It’s hard to argue that “Apocalypse Now” is anything but one of the top three war films if not the best ever made. There’s just nothing wrong with it. Sure, there might be parts that don’t resonate as well and the film certainly doesn’t broadcast its messages in the most direct of ways, but confusion has nothing to say to the film’s breathtaking visuals and impeccable post-production craftsmanship.
Francis Ford Coppola’s non-“Godfather” masterpiece is a Vietnam update of the classic Joseph Conrad novel “Heart of Darkness.” Capt. Willard (Sheen) is ordered on a mission to travel up a river in Vietnam to find a former army Col. Walter Kurtz (Brando), who has gone “rogue” and taken charge of a local tribe. Willard is ordered to terminate Kurtz … with extreme prejudice. With a band of ordinary soldiers, he travels upriver on a patrol boat on a mission that drastically changes his perspective.
It’s funny, because what most people look for in movies — great story, epiphany, great acting — are not the strongest points of “Apocalypse Now.” The film is a masterpiece of the more technical aspects of film as well as of direction. To start with, the cinematography is the most incredible of any war movie made before “Saving Private Ryan.” The lights, the glare spots, the explosions and the jarring but effective changes in color palettes are so impressive that they tell a story in themselves and that’s about the highest compliment that element of a film can receive.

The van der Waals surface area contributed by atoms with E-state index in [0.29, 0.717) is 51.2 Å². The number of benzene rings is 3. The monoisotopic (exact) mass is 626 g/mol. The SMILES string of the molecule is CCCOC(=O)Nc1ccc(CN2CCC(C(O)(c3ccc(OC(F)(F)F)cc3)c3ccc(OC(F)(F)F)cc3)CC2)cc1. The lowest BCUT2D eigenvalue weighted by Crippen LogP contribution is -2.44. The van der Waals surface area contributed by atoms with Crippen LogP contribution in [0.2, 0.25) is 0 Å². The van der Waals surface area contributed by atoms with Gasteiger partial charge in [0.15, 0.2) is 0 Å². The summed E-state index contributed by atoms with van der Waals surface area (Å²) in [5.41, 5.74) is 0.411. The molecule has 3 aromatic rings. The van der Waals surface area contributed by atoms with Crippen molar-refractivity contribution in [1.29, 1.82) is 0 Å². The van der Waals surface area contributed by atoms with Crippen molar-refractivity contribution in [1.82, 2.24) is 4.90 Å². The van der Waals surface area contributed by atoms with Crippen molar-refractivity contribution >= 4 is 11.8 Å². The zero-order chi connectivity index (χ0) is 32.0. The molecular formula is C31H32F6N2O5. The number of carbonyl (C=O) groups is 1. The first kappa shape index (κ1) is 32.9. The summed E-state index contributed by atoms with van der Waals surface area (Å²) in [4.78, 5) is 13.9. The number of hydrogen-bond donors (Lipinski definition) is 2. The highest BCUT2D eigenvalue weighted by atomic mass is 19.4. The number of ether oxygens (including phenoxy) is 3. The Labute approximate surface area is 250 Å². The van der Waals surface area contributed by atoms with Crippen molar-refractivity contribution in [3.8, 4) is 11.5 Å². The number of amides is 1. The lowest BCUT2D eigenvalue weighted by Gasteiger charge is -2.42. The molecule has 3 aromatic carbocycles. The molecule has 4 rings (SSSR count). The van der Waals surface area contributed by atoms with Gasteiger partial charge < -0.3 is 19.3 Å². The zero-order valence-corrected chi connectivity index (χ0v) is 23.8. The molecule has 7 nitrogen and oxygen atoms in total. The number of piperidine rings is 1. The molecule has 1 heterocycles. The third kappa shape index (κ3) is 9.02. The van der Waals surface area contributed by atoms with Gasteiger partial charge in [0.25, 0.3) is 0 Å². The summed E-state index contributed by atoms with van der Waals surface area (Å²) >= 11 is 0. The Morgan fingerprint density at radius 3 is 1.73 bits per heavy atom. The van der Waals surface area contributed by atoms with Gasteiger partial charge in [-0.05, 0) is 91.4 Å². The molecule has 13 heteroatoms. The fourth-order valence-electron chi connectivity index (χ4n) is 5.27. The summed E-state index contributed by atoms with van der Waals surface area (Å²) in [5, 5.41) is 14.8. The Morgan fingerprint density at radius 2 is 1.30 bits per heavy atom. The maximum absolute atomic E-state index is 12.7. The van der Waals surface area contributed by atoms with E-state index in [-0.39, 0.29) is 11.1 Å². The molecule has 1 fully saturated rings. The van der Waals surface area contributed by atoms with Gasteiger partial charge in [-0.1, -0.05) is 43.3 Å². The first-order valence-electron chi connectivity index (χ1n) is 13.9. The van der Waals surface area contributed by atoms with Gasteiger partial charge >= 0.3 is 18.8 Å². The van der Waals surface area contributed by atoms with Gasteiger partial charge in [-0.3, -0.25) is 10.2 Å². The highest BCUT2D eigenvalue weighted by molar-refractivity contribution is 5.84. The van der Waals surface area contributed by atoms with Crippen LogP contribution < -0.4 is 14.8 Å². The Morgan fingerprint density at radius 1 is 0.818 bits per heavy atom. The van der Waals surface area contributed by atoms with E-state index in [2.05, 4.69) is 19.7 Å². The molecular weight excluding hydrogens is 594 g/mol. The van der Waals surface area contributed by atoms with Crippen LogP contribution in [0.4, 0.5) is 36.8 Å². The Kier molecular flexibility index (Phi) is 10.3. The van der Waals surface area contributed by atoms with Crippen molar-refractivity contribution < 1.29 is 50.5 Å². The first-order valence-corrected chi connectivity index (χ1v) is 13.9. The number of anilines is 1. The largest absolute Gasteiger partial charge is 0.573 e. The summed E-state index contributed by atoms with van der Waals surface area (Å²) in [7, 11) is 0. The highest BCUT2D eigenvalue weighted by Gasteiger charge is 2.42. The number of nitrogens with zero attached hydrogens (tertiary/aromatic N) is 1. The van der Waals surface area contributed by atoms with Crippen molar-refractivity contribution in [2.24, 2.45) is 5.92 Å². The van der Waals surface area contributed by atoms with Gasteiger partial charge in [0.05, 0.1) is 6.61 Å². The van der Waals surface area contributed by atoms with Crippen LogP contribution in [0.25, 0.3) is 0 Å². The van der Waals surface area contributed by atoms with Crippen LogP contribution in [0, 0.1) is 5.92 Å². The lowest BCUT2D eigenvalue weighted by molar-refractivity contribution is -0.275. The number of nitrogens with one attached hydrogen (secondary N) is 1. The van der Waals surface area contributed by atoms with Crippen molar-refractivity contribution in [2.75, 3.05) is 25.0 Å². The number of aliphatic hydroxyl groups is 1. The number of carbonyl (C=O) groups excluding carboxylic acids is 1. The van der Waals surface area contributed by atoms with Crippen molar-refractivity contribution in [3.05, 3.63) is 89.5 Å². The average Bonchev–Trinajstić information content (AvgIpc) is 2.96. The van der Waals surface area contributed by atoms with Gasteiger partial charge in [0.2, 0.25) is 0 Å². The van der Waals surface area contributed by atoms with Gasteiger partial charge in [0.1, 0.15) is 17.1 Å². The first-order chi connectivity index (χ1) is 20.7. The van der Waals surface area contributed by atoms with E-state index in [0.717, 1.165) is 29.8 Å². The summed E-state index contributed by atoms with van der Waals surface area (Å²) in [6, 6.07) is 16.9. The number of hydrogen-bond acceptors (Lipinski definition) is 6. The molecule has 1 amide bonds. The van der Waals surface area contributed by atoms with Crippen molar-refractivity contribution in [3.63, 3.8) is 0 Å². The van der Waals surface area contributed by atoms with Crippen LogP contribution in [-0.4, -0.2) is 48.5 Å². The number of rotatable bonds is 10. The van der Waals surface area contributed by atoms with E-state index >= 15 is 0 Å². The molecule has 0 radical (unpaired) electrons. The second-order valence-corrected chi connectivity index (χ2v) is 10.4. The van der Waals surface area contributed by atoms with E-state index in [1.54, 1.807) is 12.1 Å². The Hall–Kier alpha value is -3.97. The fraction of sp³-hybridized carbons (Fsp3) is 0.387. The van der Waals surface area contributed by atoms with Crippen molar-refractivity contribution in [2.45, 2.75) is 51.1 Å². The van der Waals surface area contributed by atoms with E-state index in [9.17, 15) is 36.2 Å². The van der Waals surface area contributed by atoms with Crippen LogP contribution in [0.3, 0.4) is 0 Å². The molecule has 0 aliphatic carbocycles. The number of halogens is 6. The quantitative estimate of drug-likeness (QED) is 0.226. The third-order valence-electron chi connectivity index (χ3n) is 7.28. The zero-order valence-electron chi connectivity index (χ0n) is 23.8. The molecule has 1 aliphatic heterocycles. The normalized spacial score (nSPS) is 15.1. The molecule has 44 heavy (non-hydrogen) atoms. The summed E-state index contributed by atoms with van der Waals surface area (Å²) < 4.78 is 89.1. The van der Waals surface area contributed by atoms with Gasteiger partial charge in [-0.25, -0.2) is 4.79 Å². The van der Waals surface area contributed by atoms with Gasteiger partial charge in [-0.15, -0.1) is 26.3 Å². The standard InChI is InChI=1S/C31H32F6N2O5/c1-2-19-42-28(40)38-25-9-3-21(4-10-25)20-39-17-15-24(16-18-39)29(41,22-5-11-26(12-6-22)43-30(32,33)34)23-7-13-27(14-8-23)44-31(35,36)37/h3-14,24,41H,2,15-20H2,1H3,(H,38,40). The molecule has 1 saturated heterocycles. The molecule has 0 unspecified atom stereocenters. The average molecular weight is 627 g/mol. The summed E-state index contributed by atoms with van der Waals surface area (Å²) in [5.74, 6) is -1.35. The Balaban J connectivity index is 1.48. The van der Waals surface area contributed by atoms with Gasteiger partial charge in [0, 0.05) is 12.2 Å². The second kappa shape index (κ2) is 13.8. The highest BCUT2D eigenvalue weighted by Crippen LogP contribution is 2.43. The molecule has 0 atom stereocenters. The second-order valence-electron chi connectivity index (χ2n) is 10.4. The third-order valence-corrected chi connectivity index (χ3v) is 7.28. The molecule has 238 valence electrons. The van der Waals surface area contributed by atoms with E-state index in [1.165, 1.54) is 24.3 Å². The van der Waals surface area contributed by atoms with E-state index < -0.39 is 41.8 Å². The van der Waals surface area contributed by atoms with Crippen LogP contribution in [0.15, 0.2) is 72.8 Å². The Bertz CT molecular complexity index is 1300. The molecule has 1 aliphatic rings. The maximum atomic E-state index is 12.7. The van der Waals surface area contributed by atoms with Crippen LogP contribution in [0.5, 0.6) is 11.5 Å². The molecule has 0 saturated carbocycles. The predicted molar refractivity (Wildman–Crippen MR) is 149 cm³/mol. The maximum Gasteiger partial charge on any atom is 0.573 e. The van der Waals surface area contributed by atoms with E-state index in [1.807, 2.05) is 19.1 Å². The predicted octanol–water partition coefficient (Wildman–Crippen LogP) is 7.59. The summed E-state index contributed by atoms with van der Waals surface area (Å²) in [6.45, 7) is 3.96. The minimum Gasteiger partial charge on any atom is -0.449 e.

Sound-wise, helicopter blades dominate the first significant chunk of this film and they begin to haunt you as a sound of war and danger, not to mention the challenges of mixing sound when that noise is so overpowering. The way it’s all strung together is bound to be under- appreciated considering how much is going on and that the plot demands a lot of our attention.
“Apocalypse Now” has a complex view of war that goes way beyond mere protest. In fact, it’s not about war, but the good and evil inside of the persons stuck in the middle of it. It’s about the choices humans make in dealing with the complicated forces inside them beckoning them to do one or the other and how war puts an incredible and terrible strain on that process.
I watched “Apocalypse Now Redux,” the 2001 re-edit of the film including nearly 50 minutes extra footage. Having not seen the original but knowing which scenes were added, I think the extra footage makes a difference. Scenes involving the stranded Playmates and the French woman who takes kindly to Willard add a sensuality to the film that brings a new layer of meaning to the journey of Willard and the young PBR crew. It make it all the more apparent just how out of place these soldiers were in Vietnam and why the US couldn’t “win” despite more than adequate numbers.
Although I make a point to emphasize the production elements of the film, the script by John Milius and Coppola along with Michael Herr’s narrative additions is worthy of the utmost praise. The way Willard’s journey allows him to understand more about the man he’s after and pushes him into Kurtz’s shoes is one of the clearer points of the film and the turning points are all based around it. Dennis Hopper’s photojournalist character spouting off T.S Eliot poetry and Brando’s improvisations murky the water a bit, but the impact is fierce as the film concludes and the incredible presence of Brando commands our attention.
“Apocalypse Now” has a lot to say and maybe too little time (despite the film’s length) to say it, but few films leave the impression on so many artistic levels that this war epic does. Despite the beauty, Coppolla doesn’t glorify war so much as make a bone-chilling and awing spectacle of it.